The right-wing politics of U.S. Senator Mitch McConnell are not everyone’s cup of tea. But he’s an old stager and he was right about the Taliban shaping-up to retake of Afghanistan, when he said: “This debacle was not only foreseeable, it was foreseen.”
“The Biden Administration has reduced U.S. officials to pleading with Islamic extremists to spare our Embassy as they prepare to overrun Kabul,” he said.
“The latest news of a further drawdown at our Embassy and a hasty deployment of military forces seem like preparations for the fall of Kabul. President Biden’s decisions have us hurtling toward an even worse sequel to the humiliating fall of Saigon in 1975.”
The sheer speed of the fall as the militia fanned out across the country was as breathtaking as it was heartbreaking for the Afghans who believed in America and those who backed Washington’s efforts over two decades to rescue what was a failed state.
It was an embarrassment for the victims of the 9/11 attacks – orchestrated by Osama bin Laden and his al-Qaeda network, who lived, fought, and plotted with the Taliban – and the bombings and strikes across the planet that followed in the War on Terror.
To abandon Afghanistan and essentially hand it back to the Taliban – a terrorist group that owed much of its history to key supporters in Pakistan like the former prime minister Benazir Bhutto – was humiliating.
Comparisons between the fall of Kabul and Saigon in the aftermath of a U.S. military withdrawal are inevitable. But while the similarities are striking there are also key differences.
Significantly was an overriding North Vietnamese fear of U.S. President Richard Nixon and the very real prospect of a resumption of bombings should they cross the 17th parallel into South Vietnam in violation of the peace agreement reached in 1973.
Watergate changed that. As Nixon stumbled towards resignation the North Vietnamese were emboldened and gambled that a lame duck administration, and then a new president in Gerald Ford, would abandon their allies in South Vietnam once the communist tanks had crossed the border.
Hanoi had two years to prepare and the south crumbled.
Like the North Vietnamese communists, the Taliban never had any intention of honoring the peace agreement struck last year with Biden’s predecessor Donald Trump, as flimsy as it was.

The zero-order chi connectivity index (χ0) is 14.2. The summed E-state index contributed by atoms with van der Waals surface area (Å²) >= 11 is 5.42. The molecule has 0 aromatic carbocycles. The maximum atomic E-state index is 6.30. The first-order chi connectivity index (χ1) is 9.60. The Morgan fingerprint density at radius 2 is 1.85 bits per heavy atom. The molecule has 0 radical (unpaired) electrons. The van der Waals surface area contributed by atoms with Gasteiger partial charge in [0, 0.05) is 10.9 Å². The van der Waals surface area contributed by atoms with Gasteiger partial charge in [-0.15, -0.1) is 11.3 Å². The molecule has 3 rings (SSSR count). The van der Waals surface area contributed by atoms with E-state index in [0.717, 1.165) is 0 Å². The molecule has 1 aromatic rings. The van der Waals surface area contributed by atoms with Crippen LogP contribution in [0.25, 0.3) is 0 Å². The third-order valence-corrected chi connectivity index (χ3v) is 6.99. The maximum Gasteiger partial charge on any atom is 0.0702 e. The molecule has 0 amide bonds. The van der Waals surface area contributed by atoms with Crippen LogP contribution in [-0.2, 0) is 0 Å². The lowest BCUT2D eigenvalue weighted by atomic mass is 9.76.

But unlike the communists the Taliban held no fears of the Americans, who just wanted out. They launched a well-planned, well-armed offensive and by Sunday their objective had proven all too easy.
The U.S. spent $88 billion on training and equipping the Afghan army – two-thirds of its total foreign aid budget allocated to Afghanistan since 2002. Where were they as the Taliban advanced?
And the notorious warlords, many of them sworn enemies of the Taliban: where were they?
Afghanistan’s endless civil wars, the factional and ethnic brawling of the last half-century, had resulted in an ocean of constantly shifting alliances and double dealing that gave rise to an old adage, “you can rent an Afghan but you can’t buy one.”
Back in 2009, CNN reported that some experts believed the U.S. military was paying militiamen to quit the Taliban in what was dubbed a “temporary loyalty program.”
Warlords are paid to fight and sometimes they are paid not to fight and in the handful of weeks leading up to the fall of Kabul, the military evaporated and the warlords simply opened the gates and let the Taliban march through in their convoys of Japanese SUVs.
The question is: Who paid them?
For clues, one should look at who has the most to gain from the Taliban’s return to power.
Put simply, an offensive of this magnitude would not be possible without the knowledge of Pakistan or its intelligence services, who are adept at whispering from the sidelines.
The Taliban shattered what was called the Agreement for Bringing Peace to Afghanistan. Biden is neither a Nixon nor a Ford, but the future of his administration is hanging on what comes next and his options – including a resumption of military strikes – are many.